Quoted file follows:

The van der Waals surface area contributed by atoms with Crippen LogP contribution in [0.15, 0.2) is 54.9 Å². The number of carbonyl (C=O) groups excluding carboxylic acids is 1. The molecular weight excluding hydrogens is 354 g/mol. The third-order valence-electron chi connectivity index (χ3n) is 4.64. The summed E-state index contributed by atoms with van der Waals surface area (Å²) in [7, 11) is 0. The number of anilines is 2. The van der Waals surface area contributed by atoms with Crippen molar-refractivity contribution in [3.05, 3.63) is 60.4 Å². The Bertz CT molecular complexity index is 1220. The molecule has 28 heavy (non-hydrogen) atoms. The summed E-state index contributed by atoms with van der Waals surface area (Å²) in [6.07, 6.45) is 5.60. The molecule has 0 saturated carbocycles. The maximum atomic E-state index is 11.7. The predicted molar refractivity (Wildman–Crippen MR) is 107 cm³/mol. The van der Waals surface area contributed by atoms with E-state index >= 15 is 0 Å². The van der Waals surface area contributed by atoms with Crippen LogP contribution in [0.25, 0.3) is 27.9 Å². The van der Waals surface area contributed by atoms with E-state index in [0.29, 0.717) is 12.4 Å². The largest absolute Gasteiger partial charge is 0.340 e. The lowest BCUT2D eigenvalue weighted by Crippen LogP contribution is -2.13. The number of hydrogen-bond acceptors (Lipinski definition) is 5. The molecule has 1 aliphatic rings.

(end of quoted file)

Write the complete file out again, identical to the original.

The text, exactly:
The van der Waals surface area contributed by atoms with Crippen LogP contribution in [0.15, 0.2) is 54.9 Å². The number of carbonyl (C=O) groups excluding carboxylic acids is 1. The molecular weight excluding hydrogens is 354 g/mol. The third-order valence-electron chi connectivity index (χ3n) is 4.64. The summed E-state index contributed by atoms with van der Waals surface area (Å²) in [7, 11) is 0. The number of anilines is 2. The van der Waals surface area contributed by atoms with Crippen molar-refractivity contribution in [3.05, 3.63) is 60.4 Å². The Bertz CT molecular complexity index is 1220. The molecule has 28 heavy (non-hydrogen) atoms. The summed E-state index contributed by atoms with van der Waals surface area (Å²) in [6.07, 6.45) is 5.60. The molecule has 0 saturated carbocycles. The maximum atomic E-state index is 11.7. The predicted molar refractivity (Wildman–Crippen MR) is 107 cm³/mol. The van der Waals surface area contributed by atoms with E-state index >= 15 is 0 Å². The van der Waals surface area contributed by atoms with Crippen LogP contribution in [0.25, 0.3) is 27.9 Å². The van der Waals surface area contributed by atoms with E-state index in [0.29, 0.717) is 12.4 Å². The largest absolute Gasteiger partial charge is 0.340 e. The lowest BCUT2D eigenvalue weighted by Crippen LogP contribution is -2.13. The number of hydrogen-bond acceptors (Lipinski definition) is 5. The molecule has 1 aliphatic rings.